The best example of this may be getting into a car. The one thing that is most likely to kill us (except old age and diseases) is getting into a car accident. So from a strictly rational point of view, we should all be terrified of getting into cars. Instead of cars, many people are far more fearful of spiders, well-groomed lap-dogs, the flu and other much less lethal things.
The thing is that it’s possible to get too comfortable with taking a particular type of risk if you continuously expose yourself to it, and that is why few people are terrified of cars. It is wise to be aware of this and not go too far with getting rid of your fears.
Don't spend more than you can afford to lose. Sounds obvious? Well, it is. Except… not quite.
The difficult part is to understand exactly what your ‘can’t afford to lose’ amount of money is. Most of us who were born in the West have many options when it comes to our personal finances. We can save or not save towards our retirement in low- or high-risk mutual funds, invest in higher education that will likely yield higher income in the future, take quick loans or use our credit cards to cover accidental over-spending; borrow from our houses/apartments that have risen in value etc. etc. We have a world of financial opportunities before us. So even if we lose some money investing, we have all kinds of financial solutions to potentially mitigate the pain of that loss.
Considering this, how do you determine exactly how much money is “what you can afford to lose”?
Try this. Make a rational calculation of how much money you think you can lose without damaging your overall financial goals (such as having X amount of money in retirement savings or having Y amount of monthly spending money).
Then do a thought exercise. Imagine yourself having lost all of that money and imagine how life would be after that.
Imagine yourself telling your spouse about it. How would that conversation go? Imagine making the adjustments with your bank to cover the losses. What interest rate would they be slamming you with? Imagine what things you would not be able to do if you lost the money, and how you would handle that. Would it be fewer meals out and more evenings alone cooking food?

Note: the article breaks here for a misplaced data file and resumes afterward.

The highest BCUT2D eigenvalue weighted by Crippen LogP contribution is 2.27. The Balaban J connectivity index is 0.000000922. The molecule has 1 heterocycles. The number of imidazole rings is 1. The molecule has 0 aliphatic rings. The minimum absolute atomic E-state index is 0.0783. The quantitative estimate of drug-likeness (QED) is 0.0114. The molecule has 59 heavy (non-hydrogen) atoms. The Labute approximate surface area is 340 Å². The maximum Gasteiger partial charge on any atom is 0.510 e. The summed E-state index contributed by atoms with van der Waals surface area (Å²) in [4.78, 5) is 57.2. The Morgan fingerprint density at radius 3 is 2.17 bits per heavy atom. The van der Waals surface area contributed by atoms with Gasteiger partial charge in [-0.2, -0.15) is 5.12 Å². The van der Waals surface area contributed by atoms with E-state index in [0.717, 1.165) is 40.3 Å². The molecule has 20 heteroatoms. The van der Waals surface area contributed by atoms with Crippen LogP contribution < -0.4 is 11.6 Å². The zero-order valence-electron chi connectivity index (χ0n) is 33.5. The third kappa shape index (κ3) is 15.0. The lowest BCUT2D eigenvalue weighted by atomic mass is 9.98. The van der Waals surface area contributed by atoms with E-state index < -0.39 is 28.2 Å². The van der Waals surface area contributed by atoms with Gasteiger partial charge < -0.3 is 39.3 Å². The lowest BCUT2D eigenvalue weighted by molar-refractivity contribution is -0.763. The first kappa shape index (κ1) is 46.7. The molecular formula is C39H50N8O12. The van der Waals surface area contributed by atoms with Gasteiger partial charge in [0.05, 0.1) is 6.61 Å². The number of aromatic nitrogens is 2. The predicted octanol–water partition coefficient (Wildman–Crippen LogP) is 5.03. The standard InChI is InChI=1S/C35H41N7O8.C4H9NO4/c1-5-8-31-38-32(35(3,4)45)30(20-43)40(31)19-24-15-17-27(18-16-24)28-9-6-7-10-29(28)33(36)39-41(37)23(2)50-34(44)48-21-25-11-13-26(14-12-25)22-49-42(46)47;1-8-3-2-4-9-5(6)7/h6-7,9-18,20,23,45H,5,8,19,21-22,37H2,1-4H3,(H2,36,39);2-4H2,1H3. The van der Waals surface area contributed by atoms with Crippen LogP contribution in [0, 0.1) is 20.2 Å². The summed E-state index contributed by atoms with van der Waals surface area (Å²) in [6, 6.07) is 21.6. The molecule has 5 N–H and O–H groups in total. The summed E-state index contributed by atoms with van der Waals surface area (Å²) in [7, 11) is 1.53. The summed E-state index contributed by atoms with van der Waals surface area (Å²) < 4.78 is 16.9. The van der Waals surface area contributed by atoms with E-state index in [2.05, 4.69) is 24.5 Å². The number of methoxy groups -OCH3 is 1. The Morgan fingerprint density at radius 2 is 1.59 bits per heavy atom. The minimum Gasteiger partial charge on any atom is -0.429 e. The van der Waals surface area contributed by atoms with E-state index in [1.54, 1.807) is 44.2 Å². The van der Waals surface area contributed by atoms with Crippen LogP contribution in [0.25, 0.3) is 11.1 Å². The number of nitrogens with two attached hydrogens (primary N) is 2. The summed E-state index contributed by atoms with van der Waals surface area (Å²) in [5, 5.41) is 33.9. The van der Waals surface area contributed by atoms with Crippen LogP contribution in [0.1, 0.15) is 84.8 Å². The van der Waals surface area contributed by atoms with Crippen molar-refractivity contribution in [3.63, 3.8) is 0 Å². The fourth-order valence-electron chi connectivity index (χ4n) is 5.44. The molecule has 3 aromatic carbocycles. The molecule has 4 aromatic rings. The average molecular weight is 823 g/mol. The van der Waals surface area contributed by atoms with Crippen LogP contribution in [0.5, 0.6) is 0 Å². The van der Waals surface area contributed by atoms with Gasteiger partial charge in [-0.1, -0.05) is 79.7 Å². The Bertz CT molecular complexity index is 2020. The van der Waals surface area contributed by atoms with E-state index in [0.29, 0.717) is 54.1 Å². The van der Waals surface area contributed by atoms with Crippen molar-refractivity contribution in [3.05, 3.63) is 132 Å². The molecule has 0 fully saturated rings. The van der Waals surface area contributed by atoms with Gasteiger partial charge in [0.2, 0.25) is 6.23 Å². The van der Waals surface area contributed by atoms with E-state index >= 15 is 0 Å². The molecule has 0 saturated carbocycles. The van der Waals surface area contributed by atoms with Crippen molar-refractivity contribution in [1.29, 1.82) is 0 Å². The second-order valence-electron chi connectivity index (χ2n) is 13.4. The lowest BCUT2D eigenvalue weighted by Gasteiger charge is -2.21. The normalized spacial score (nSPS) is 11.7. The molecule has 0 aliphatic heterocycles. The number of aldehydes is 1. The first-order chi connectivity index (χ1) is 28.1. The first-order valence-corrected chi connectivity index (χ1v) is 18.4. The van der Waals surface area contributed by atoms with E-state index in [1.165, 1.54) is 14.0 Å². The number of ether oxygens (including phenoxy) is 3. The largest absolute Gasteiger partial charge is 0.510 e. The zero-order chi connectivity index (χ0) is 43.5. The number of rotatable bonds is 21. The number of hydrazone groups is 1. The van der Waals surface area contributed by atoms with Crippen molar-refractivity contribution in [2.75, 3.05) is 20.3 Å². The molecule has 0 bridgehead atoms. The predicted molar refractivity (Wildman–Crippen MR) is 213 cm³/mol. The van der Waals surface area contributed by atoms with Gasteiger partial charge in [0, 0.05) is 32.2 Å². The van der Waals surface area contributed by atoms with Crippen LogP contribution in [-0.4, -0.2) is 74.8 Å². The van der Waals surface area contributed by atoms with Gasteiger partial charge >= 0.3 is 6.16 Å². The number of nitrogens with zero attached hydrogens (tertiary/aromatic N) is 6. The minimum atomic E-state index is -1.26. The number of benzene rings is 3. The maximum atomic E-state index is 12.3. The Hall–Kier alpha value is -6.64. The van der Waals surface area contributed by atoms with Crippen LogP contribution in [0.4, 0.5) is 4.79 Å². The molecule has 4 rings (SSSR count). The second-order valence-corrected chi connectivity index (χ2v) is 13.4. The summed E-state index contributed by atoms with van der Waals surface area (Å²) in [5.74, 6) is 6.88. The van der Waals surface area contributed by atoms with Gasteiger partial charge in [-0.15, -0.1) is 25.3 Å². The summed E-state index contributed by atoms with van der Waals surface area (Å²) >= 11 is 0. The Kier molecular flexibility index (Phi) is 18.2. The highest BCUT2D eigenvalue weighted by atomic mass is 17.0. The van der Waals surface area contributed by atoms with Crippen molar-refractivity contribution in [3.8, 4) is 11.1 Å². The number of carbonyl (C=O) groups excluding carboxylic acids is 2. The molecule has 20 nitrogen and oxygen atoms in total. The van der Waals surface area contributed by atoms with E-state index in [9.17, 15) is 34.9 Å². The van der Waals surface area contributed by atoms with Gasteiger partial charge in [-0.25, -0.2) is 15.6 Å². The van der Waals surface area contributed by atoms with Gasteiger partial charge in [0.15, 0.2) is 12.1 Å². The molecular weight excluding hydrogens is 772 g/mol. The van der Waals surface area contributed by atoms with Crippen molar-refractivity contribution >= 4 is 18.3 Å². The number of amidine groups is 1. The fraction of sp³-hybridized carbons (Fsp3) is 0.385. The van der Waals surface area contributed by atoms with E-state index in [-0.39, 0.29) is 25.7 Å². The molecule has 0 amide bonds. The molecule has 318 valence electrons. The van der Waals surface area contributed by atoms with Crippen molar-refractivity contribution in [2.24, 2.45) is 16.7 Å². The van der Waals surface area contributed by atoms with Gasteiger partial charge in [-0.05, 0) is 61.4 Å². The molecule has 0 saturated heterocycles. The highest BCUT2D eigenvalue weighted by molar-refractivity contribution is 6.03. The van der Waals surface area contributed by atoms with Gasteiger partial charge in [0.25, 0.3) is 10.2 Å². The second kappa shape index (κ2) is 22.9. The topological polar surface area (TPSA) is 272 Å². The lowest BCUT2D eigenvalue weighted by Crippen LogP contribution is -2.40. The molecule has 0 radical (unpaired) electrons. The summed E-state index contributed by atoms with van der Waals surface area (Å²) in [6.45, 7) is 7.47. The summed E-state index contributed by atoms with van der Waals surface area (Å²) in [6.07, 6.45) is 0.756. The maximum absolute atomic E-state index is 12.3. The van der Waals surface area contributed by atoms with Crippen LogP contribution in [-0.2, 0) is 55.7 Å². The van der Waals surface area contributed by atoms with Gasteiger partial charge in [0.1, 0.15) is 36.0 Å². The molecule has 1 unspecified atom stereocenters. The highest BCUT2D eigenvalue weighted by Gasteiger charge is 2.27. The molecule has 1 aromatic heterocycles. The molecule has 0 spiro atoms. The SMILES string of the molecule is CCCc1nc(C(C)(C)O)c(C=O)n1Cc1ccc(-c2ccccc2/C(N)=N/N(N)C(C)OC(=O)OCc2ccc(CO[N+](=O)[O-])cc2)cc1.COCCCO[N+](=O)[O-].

Now, how did it feel when you did the thought exercise? Did it make you cringe thinking ofthat conversation with your spouse? Did it feel horrible to think about standing alone in your kitchen cooking food for lunch boxes instead of going out for drinks with your friends? If the answer to these questions is yes, then you need to lower the amount of money you estimated that you “can lose”.
On the other hand, if you went through the thought exercise feeling that it would be no biggie and that your life will go on anyway, then you’re good and your chosen amount of “can lose” is right for you.
Once you are actually investing, ask yourself again how you feel about the risks you are taking in your investment endeavors. Does it worry you when the market prices of your securities fall? If so, you need to lower your ‘can lose’ amount, or mitigate the risk in other ways. One of the first professional investors, Jesse Livermore born in 1877, famously said this about feeling uncomfortable about the amount of risk you are taking in the markets:
“Sell down to the sleeping point.”
This is one of the first things anyone learns when getting into investment, and the reason is simple. You can’t make a good investment decision if you don’t understand what you are making a decision about.
If you invest in Sandvik, you need to know their products (mining equipment, titanium, and furnace products) as well as the market for their products. In Sweden, many of the main companies listed on the Stockholm Nasdaq Stock Exchange are in heavy industry or the tech industry. This could be seen as unfortunate for anyone who is no whiz at heavy industry and tech related products and markets. The good news is that there are companies on Stock Exchanges all over the world that operate in all and every kind of business. Do you have a lot of knowledge about Computer Games? Then invest in Angler Gaming. Do you know stuff about Alpine Skiing? Then invest in Skistar. Marijuana? Invest in Aurora Cannabis.
If you invest in crypto currencies, you need to understand blockchain, decentralized ledgers and what SegWit actually means. Yes, the things you need to understand in order to get into crypto trading are very technical and not always easy to understand, which is another reason why investing in this segment is not for everyone.
If you choose to invest in anything, even though you don’t fully understand what you are investing in, be aware that you are then gambling and not investing. Is that what you want, to gamble? If yes, then go for it. If no, inform yourself so you make decisions based on knowledge about what you are investing in.
Warren Buffett, one of the world’s investment super-stars has a great tip for making sure you understand what you are investing in: